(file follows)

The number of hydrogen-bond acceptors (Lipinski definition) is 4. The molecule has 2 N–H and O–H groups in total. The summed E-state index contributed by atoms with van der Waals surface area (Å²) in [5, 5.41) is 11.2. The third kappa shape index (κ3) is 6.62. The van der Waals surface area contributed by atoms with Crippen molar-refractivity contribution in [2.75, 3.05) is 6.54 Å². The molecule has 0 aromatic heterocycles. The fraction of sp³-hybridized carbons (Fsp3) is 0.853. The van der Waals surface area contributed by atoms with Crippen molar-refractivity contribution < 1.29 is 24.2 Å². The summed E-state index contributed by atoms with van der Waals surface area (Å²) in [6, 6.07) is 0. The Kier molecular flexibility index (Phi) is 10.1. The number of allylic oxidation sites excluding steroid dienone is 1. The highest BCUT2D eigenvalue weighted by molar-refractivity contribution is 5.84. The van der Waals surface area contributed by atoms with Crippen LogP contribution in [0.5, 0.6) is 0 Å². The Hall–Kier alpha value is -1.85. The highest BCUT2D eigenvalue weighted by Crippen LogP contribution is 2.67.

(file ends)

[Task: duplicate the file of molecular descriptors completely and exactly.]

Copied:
The number of hydrogen-bond acceptors (Lipinski definition) is 4. The molecule has 2 N–H and O–H groups in total. The summed E-state index contributed by atoms with van der Waals surface area (Å²) in [5, 5.41) is 11.2. The third kappa shape index (κ3) is 6.62. The van der Waals surface area contributed by atoms with Crippen molar-refractivity contribution in [2.75, 3.05) is 6.54 Å². The molecule has 0 aromatic heterocycles. The fraction of sp³-hybridized carbons (Fsp3) is 0.853. The van der Waals surface area contributed by atoms with Crippen molar-refractivity contribution < 1.29 is 24.2 Å². The summed E-state index contributed by atoms with van der Waals surface area (Å²) in [6, 6.07) is 0. The Kier molecular flexibility index (Phi) is 10.1. The number of allylic oxidation sites excluding steroid dienone is 1. The highest BCUT2D eigenvalue weighted by molar-refractivity contribution is 5.84. The van der Waals surface area contributed by atoms with Crippen LogP contribution in [0.5, 0.6) is 0 Å². The Hall–Kier alpha value is -1.85. The highest BCUT2D eigenvalue weighted by Crippen LogP contribution is 2.67.